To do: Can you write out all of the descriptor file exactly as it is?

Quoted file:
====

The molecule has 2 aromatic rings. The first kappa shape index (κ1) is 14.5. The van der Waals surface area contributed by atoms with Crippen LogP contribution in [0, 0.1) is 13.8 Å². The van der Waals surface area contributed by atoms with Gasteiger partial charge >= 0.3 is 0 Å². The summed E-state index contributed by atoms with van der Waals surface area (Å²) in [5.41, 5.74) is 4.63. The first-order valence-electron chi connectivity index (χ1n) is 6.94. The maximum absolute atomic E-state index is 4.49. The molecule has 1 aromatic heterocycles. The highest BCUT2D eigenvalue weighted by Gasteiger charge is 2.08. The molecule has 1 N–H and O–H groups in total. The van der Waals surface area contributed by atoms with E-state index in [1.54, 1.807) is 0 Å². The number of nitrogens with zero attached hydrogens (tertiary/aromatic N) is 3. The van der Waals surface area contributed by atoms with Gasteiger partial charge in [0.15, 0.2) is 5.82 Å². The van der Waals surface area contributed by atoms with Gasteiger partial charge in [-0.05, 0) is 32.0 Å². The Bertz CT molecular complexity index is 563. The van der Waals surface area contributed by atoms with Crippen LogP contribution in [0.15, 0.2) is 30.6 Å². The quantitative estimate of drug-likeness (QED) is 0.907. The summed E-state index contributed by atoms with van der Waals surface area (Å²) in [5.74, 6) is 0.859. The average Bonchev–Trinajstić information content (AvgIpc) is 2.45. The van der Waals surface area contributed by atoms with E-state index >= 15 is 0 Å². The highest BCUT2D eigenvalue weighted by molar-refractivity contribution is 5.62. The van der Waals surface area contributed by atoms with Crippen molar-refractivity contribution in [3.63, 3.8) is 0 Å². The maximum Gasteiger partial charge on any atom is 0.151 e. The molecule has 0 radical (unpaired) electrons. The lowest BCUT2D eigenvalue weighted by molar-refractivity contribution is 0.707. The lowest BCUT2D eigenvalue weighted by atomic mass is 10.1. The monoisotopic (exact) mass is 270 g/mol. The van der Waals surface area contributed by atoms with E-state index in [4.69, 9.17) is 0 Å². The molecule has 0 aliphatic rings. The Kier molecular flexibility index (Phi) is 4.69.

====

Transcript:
The molecule has 2 aromatic rings. The first kappa shape index (κ1) is 14.5. The van der Waals surface area contributed by atoms with Crippen LogP contribution in [0, 0.1) is 13.8 Å². The van der Waals surface area contributed by atoms with Gasteiger partial charge >= 0.3 is 0 Å². The summed E-state index contributed by atoms with van der Waals surface area (Å²) in [5.41, 5.74) is 4.63. The first-order valence-electron chi connectivity index (χ1n) is 6.94. The maximum absolute atomic E-state index is 4.49. The molecule has 1 aromatic heterocycles. The highest BCUT2D eigenvalue weighted by Gasteiger charge is 2.08. The molecule has 1 N–H and O–H groups in total. The van der Waals surface area contributed by atoms with E-state index in [1.54, 1.807) is 0 Å². The number of nitrogens with zero attached hydrogens (tertiary/aromatic N) is 3. The van der Waals surface area contributed by atoms with Gasteiger partial charge in [0.15, 0.2) is 5.82 Å². The van der Waals surface area contributed by atoms with Gasteiger partial charge in [-0.05, 0) is 32.0 Å². The Bertz CT molecular complexity index is 563. The van der Waals surface area contributed by atoms with Crippen LogP contribution in [0.15, 0.2) is 30.6 Å². The quantitative estimate of drug-likeness (QED) is 0.907. The summed E-state index contributed by atoms with van der Waals surface area (Å²) in [5.74, 6) is 0.859. The average Bonchev–Trinajstić information content (AvgIpc) is 2.45. The van der Waals surface area contributed by atoms with E-state index >= 15 is 0 Å². The highest BCUT2D eigenvalue weighted by molar-refractivity contribution is 5.62. The van der Waals surface area contributed by atoms with Crippen molar-refractivity contribution in [3.63, 3.8) is 0 Å². The maximum Gasteiger partial charge on any atom is 0.151 e. The molecule has 0 radical (unpaired) electrons. The lowest BCUT2D eigenvalue weighted by molar-refractivity contribution is 0.707. The lowest BCUT2D eigenvalue weighted by atomic mass is 10.1. The monoisotopic (exact) mass is 270 g/mol. The van der Waals surface area contributed by atoms with E-state index in [4.69, 9.17) is 0 Å². The molecule has 0 aliphatic rings. The Kier molecular flexibility index (Phi) is 4.69.